Here's 1 Corinthians 15:29, as translated by Gordon Fee (The First Epistle to the Corinthians, 760-61).
- Now, if there is no resurrection, what will those do who are baptized for the dead? If the dead are not raised at all, why are people baptized for them?
Fee's argument makes sense to me, but we should add a couple of qualifications. First, Paul does not explicitly reject vicarious baptism for the dead; we must infer his condemnation of the practice on the basis of more general considerations. Second, it appears some of the Corinthians were engaged in such a practice. Given the widespread concern for the fate of the dead in ancient Judiasm and Christianity (not to mention ancient Mediterranean religion generally), how do we know the Corinthians were an isolated case?
Let's consider a possibly relevant text from the early second century, the Apocalypse of Peter (as cited and translated by Richard Bauckham, The Fate of the Dead, 232).
- Then I will grant to my called and elect one whomsoever they request from me, out of the punishment. And I will give them [i.e. those for whom the elect pray a fine baptism in salvation from the Acherousian Lake. (14:1)
Now what about 1 Peter 3:18-22 and 4:6? These passages surely lie beneath the clause in the Apostles' Creed: "he descended into hell." Eugene Boring helpfully summarizes the most common views of this passage (1 Peter, 136-37).
- The passage teaches that between his death and resurrection, Jesus preached to the lost souls in the world of the dead, giving them a "second chance" at salvation. Origen advocated this view.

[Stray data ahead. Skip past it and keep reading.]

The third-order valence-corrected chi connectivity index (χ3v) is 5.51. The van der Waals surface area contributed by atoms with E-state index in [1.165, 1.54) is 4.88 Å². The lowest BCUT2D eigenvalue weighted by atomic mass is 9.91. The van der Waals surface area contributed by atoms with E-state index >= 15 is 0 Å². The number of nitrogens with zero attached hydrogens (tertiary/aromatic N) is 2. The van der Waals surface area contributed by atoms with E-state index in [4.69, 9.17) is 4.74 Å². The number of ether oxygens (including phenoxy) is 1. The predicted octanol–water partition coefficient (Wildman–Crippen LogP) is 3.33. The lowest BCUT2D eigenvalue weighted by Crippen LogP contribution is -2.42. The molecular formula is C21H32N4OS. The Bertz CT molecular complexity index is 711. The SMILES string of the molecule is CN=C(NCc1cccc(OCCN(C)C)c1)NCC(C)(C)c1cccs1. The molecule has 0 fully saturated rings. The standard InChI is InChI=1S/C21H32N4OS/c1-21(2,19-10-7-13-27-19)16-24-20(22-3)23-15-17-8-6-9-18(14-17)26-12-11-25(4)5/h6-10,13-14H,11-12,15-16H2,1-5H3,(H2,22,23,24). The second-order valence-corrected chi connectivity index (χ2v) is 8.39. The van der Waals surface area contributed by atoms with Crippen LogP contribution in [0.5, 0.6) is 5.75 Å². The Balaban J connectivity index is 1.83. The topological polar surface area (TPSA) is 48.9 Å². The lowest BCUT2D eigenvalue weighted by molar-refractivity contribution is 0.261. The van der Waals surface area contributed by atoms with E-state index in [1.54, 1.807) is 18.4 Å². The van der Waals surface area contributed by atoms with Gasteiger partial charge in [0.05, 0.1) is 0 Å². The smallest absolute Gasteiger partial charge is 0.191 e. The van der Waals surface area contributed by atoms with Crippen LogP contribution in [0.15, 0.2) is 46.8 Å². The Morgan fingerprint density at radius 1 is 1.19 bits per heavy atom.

- Augustine taught that the preexistent Spirit of Christ preached through Noah to the wicked generation destroyed in the flood. This is what 1 Peter 4:6 indicates, referring to their "spiritually dead" state.
- The passage alludes to the "Watchers," the angelic beings who ravished mortal women. First Enoch and Jubilees, extremely popular Jewish texts of the period, understand Genesis 6:1-4 as teaching that angels ("Watchers") sinned by taking mortal women for themselves and through that act corrupted humankind. As a result, the Watchers are bound and imprisoned. Our passage refers to "the spirits in prison" who "did not obey . . . in the days of Noah."
Finally, Revelation 20:13 is part of a description of the great judgment. Here we find that "the sea gave up the dead in it, and death and hades gave up the dead in them." The concept of the underworld giving up the dead to face judgment may seem familiar to us, but why the sea? As Bauckham points out, many people in the ancient world were concerned about how our bodies relate to the afterlife. If I lose a limb, do I get it back in the resurrection? Here, the question involves those who die at sea. Never properly buried, how do they face the resurrection? The answer: in the end, even the sea gives back its dead. (See pp. 269-89 in The Fate of the Dead.)